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>> Qataris are starting to feel the effects of the diplomatic crisis. They're being told they can't board flights to Dubai or Abu Dhabi because the United Arab Emirates has banned them from passing through its airports. And if you're in the UAE, and feeling sorry for your Qatari neighbors, you're not allowed to express sympathy towards.
Local media reporting the country has banned it and will punish offenders with fines and up to 15 years in jail. The UAE along with several other powerful Arab states cut diplomatic ties with their fellow Gulf state on Monday over its alleged support for terrorist groups and Iran. The fallout also hitting supermarkets with reports that some are panic buying.
Reuters Qatar correspondent Tom Finn says migrant workers in particular are worried.>> There's definitely concern among mainly Indian and Nepali workers in Qatar about the lack of milk and chicken and they rely on these things to keep themselves going and working long hours on construction sites. So, I spoke to a couple of workers today who were worried that the cheaper milk that they used to buy is no longer available on the shelves.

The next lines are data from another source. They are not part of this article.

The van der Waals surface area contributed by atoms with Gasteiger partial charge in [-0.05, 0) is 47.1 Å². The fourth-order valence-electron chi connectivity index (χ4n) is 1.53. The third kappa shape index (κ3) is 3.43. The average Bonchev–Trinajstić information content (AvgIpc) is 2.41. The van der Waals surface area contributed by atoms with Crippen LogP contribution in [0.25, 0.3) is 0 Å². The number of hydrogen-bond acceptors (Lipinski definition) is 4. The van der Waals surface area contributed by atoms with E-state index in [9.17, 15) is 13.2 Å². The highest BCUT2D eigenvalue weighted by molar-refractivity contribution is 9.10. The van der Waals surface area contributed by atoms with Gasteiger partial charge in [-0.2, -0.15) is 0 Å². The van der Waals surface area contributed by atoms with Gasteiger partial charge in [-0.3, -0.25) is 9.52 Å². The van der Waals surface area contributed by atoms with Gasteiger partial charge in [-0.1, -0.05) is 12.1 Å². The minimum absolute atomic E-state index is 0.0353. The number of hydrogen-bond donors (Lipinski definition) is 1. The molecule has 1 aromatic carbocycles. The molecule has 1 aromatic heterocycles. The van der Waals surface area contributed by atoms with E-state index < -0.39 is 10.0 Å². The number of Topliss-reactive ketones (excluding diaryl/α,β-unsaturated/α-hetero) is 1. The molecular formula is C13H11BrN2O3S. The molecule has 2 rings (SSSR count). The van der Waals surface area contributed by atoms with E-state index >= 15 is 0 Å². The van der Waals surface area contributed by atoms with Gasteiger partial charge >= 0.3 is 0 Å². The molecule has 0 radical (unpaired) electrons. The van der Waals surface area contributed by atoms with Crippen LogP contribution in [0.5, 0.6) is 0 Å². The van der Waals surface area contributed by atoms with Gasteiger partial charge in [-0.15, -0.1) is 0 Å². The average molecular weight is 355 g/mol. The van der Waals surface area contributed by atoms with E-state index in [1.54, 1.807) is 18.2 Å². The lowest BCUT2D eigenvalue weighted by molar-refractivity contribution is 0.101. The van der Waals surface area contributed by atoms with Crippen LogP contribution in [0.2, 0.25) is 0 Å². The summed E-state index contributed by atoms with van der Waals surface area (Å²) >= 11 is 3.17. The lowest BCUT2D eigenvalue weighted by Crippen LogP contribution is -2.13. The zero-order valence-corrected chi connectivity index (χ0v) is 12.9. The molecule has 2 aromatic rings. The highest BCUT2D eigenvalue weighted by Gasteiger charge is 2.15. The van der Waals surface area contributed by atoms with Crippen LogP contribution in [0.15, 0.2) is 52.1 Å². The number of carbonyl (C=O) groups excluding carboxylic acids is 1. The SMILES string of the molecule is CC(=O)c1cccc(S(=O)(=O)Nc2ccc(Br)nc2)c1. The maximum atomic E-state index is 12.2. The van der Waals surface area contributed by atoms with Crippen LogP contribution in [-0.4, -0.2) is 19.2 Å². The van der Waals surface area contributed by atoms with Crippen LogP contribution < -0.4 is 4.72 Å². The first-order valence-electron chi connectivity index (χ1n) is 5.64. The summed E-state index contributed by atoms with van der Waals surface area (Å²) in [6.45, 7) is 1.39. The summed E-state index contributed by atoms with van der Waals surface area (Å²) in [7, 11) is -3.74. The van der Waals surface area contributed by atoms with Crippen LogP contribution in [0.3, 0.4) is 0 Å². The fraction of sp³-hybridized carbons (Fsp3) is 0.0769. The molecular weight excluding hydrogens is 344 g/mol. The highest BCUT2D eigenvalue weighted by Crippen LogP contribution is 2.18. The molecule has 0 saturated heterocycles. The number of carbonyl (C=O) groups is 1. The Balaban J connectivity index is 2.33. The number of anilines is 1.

>> A Qatari government source says it has about enough grain supplies to last a month. Turkey has thrown its support behind the state, saying it could fast-track a pre-planned troop deployment and provide food and water supplies. One of the big concerns for Qatar is the upcoming World Cup.
>> Qatar is meant to be hosting the 2022 World Cup. And if Qatar continues to be cut off by its neighboring countries, then there's big concerns about how will people get to the country during the tournament and will there be instability?>> US President Donald Trump took sides Tuesday, praising Middle East actions against Qatar.
But later, he spoke by phone with the Saudi king, stressing the need for gulf unity. Right now, it's not clear if and when relations might be back on track.